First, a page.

Sites like eBay and Craigslist are listing formula for exorbitant prices. A recent search by MIT Technology Review found multiple sellers asking for over $300 for 12 containers of baby food on eBay, coming out to about $25 each. Normally, these containers would sell for $7 to $10.
Moore says parents who are on welfare are especially stressed. They receive their checks at the beginning of the month and have to scramble to beat other desperate parents—if they can—to get the specific brands of formula allowed by welfare rules, which are produced by Abbott, Gerber, and Mead Johnson.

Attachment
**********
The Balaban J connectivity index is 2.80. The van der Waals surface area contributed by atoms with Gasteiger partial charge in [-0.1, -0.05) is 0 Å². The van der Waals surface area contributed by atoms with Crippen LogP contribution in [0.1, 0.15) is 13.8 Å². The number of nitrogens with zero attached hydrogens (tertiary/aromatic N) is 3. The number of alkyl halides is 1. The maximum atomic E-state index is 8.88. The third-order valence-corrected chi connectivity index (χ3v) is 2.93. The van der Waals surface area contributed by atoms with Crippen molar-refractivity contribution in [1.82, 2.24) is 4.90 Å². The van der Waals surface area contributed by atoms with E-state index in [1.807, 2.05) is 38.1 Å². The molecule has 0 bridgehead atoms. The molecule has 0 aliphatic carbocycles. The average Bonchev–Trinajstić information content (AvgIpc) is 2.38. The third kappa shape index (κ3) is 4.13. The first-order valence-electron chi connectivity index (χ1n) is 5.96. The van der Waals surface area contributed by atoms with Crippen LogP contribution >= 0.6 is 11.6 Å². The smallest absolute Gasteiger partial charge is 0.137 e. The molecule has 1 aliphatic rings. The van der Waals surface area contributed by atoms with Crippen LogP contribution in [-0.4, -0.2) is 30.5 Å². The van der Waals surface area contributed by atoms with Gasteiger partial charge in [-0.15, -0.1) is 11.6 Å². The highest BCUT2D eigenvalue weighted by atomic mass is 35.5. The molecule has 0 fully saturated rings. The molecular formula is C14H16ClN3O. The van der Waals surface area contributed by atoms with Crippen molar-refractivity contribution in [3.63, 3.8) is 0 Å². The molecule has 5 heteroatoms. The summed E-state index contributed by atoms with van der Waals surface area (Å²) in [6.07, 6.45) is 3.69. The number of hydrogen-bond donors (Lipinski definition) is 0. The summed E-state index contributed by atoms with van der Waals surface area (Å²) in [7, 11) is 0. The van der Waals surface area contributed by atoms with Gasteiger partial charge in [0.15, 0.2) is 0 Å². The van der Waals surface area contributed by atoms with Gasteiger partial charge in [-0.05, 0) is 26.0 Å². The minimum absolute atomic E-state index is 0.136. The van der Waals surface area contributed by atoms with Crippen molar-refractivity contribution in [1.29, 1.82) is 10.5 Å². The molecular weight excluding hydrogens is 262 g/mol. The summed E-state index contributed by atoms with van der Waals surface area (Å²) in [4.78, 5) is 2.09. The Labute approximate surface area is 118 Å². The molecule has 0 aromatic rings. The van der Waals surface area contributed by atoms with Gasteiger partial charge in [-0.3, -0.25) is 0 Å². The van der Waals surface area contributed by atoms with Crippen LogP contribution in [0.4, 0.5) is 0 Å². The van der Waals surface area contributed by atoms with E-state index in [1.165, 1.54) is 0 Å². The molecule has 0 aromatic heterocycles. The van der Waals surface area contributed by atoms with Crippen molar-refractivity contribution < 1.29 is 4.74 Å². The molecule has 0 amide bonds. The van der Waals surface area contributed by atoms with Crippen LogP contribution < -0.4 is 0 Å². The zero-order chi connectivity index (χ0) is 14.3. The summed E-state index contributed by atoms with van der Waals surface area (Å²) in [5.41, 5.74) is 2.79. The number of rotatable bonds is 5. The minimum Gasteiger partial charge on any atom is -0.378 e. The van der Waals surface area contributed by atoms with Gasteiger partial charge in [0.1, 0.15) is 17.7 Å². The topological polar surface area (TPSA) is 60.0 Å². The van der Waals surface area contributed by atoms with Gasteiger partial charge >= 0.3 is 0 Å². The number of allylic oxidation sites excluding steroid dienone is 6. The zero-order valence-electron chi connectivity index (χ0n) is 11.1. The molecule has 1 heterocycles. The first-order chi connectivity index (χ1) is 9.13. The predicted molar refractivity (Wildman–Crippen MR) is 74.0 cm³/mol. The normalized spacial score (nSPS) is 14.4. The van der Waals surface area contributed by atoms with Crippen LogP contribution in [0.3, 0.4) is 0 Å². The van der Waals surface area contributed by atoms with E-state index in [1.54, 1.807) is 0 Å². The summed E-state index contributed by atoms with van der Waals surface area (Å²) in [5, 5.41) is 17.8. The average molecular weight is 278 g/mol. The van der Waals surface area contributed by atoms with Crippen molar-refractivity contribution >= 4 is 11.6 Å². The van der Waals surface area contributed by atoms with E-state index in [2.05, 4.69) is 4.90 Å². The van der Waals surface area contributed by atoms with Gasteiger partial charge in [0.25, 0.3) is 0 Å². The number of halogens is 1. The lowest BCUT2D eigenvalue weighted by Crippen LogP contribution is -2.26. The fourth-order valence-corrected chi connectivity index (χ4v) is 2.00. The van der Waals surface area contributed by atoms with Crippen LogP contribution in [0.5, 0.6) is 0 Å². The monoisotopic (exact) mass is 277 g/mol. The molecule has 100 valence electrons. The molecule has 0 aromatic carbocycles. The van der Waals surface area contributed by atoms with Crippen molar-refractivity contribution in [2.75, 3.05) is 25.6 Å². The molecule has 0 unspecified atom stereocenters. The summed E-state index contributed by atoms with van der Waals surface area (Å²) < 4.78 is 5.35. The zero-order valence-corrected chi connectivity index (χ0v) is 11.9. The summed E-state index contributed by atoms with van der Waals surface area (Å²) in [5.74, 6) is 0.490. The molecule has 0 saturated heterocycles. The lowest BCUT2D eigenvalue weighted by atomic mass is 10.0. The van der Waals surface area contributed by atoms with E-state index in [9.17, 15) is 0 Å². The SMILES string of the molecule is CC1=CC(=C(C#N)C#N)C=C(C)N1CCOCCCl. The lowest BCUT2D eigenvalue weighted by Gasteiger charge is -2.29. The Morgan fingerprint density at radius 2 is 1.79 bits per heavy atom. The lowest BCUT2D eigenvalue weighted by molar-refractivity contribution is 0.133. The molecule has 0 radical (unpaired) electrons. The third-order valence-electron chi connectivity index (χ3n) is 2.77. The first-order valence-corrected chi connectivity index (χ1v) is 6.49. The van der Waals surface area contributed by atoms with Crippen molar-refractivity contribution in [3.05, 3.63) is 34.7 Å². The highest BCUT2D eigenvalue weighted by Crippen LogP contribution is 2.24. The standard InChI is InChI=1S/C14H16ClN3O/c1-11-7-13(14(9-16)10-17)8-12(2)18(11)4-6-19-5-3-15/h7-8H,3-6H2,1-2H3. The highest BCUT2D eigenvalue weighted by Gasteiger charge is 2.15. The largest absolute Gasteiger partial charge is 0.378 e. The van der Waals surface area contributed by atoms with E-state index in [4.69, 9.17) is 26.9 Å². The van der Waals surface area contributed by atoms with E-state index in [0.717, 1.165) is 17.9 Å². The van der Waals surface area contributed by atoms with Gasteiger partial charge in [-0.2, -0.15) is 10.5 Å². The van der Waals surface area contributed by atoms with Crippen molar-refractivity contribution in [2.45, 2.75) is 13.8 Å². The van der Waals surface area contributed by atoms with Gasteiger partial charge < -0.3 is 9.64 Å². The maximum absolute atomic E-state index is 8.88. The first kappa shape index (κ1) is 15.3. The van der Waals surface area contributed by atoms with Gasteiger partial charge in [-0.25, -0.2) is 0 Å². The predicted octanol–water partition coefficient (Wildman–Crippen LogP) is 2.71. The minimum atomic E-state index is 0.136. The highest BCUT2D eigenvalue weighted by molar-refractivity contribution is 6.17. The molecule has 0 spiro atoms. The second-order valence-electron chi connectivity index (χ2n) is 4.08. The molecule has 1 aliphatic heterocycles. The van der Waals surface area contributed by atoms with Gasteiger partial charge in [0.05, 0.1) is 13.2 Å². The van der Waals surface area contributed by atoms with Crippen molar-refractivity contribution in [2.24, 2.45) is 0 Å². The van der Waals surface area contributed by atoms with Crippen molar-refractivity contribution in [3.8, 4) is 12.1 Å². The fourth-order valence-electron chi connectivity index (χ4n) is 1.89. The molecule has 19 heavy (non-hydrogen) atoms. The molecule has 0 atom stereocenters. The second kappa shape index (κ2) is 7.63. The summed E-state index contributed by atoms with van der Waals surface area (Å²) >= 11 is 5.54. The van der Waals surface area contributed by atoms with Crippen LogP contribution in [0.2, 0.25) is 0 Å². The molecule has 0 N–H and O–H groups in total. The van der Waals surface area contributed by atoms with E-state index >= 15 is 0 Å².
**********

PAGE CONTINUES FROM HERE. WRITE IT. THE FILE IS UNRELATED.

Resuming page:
Despite the FDA agreement, the crisis may worsen over the next few months, as supply-chain issues persist and the FDA continues monitoring production to keep formula safe. That could create another knock-on health crisis among babies forced to wean off formula too early, which can lead to nutritional deficiencies and hospitalization.
One crucial way to help combat the shortage might lie in getting women to donate excess breast milk, according to Lindsay Groff, executive director of the Human Milk Banking Association of North America. She says the formula shortage has led to a 20% surge in demand at milk banks across the US—but there isn’t enough milk to go round. She’s hopeful that parents might spread the word online, urging their followers to donate breast milk if they can.